Master of Arts (MA)
Communication style, Employee retention, Employee turnover, Goal-Setting Theory of Motivation, Supervisory feedback
Communication | Interpersonal and Small Group Communication | Leadership Studies | Organizational Communication
Yali, Yang, "Are Supervisory Feedback Messages a Motivational Factor to Enhance Employee Retention?" (2013). Masters Theses. 297.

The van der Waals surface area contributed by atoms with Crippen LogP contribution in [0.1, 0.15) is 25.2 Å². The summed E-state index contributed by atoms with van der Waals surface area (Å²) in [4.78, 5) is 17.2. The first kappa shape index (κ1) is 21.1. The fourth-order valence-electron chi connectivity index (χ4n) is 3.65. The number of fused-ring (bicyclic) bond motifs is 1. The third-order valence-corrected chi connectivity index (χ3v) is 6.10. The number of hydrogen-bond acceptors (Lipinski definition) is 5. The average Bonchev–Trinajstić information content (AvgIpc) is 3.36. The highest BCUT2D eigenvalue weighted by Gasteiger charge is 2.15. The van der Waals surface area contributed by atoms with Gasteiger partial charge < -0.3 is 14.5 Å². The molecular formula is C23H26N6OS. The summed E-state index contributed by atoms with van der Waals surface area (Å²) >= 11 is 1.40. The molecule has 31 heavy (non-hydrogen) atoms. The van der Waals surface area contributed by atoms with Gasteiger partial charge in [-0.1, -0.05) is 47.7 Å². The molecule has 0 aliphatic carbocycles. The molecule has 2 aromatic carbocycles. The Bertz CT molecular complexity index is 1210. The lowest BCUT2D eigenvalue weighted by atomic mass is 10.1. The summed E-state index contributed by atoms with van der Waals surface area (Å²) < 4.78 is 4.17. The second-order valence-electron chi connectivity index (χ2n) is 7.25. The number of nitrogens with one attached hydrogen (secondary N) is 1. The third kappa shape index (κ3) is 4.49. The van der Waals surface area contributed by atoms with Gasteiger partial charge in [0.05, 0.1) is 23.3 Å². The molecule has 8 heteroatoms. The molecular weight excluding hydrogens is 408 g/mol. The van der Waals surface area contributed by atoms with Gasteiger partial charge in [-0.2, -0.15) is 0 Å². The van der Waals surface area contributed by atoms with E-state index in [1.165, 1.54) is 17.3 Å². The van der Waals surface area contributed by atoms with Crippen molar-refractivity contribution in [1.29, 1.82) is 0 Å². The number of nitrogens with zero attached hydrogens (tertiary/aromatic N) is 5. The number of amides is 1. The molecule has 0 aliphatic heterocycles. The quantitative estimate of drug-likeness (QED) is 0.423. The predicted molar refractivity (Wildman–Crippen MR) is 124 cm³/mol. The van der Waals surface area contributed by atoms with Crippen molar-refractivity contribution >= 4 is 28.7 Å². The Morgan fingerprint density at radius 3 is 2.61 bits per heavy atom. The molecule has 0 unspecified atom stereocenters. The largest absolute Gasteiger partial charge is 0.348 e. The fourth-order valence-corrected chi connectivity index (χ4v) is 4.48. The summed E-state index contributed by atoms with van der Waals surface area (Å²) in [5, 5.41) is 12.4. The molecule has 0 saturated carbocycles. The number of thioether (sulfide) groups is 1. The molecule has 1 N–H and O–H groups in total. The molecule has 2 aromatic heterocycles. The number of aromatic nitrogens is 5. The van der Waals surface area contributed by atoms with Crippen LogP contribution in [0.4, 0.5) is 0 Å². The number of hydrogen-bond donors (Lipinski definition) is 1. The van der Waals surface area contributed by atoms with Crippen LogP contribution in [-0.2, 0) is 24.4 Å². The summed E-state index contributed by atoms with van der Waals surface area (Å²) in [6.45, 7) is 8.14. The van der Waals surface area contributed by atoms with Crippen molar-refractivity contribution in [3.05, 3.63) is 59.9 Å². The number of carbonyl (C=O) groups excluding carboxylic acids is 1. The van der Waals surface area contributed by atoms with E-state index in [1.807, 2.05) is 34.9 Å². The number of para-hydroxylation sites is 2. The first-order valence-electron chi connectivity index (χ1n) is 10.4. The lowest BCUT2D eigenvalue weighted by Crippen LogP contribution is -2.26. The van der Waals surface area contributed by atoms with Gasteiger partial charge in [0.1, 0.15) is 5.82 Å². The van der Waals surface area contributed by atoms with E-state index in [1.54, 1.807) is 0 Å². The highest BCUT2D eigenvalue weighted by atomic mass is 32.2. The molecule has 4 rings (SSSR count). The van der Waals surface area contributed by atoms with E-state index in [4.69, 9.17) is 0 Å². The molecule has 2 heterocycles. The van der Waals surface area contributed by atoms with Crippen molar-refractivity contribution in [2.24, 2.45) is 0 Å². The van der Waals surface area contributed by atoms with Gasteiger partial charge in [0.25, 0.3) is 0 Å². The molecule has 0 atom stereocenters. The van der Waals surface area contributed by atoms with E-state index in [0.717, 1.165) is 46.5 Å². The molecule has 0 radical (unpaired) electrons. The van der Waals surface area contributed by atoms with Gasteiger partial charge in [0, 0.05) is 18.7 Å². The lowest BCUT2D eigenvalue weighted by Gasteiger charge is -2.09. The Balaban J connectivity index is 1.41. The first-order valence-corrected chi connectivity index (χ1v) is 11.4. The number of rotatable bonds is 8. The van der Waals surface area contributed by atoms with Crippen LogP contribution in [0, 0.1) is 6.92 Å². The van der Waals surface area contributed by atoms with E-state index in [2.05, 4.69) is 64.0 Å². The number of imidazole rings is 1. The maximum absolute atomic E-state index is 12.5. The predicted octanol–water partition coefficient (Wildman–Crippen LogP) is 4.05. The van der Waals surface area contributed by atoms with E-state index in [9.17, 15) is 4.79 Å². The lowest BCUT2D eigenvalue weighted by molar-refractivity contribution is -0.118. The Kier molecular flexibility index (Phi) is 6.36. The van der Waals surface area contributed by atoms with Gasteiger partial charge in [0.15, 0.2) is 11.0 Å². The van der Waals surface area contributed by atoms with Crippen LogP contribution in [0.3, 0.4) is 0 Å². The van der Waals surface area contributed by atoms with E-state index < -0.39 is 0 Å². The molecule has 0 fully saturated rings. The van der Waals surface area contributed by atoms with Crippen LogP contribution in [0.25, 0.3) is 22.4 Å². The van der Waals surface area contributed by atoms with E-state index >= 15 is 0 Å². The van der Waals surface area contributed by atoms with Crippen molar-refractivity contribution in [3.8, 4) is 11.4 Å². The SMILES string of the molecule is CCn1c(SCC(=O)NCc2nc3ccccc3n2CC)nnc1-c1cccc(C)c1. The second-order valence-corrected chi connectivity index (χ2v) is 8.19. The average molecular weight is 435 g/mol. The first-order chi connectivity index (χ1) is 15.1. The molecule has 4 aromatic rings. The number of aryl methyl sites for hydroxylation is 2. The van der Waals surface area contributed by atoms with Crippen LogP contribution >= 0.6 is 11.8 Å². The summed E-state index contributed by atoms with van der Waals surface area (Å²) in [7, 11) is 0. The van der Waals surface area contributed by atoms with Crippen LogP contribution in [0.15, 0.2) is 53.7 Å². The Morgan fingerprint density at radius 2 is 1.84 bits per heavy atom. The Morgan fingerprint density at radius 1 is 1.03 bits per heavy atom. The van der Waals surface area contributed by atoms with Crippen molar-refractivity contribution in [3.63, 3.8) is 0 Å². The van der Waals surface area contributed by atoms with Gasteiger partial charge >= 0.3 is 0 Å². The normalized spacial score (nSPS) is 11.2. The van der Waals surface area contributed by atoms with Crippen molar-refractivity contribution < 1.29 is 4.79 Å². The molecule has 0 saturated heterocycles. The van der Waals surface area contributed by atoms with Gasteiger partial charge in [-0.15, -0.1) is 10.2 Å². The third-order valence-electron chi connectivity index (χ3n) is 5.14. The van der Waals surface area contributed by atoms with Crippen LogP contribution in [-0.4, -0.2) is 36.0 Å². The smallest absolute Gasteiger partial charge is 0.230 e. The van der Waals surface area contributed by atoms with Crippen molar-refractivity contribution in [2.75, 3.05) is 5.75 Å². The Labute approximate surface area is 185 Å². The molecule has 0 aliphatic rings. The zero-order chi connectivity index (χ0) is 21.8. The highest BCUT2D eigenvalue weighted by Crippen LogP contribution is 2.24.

Employee retention is one of most valuable resources in an organization. Feedback from supervisors provides opportunities to clarify expectations, adjust goal difficulty, improve job performance, and enhance job satisfaction. The present study is intended to investigate the role that supervisory feedback messages play in employee retention decisions. The participants took a three-session survey that aimed to examine their perception of supervisory feedback received through direction-giving messages, empathy-giving messages, and meaning-making messages, as well as the effect that each kind of message had on each participant's retention intent. The follow-up interviews were conducted to explore in-depth insights on the factors motivating the employee to remain in an organization. The results from both quantitative and qualitative phases revealed that positive feedback from supervisors does not necessary motivate employees to keep working in an organization, and negative feedback from supervisors does not necessary motivate employees to quit. These results also revealed that the communicative styles used by supervisors for the direction giving messages, empathy giving messages, and meaning making messages in this study do not influence employees' desires to keep working in an organization. Other motivating factors were also analyzed in this study. Limitations and recommendations for future research were also discussed.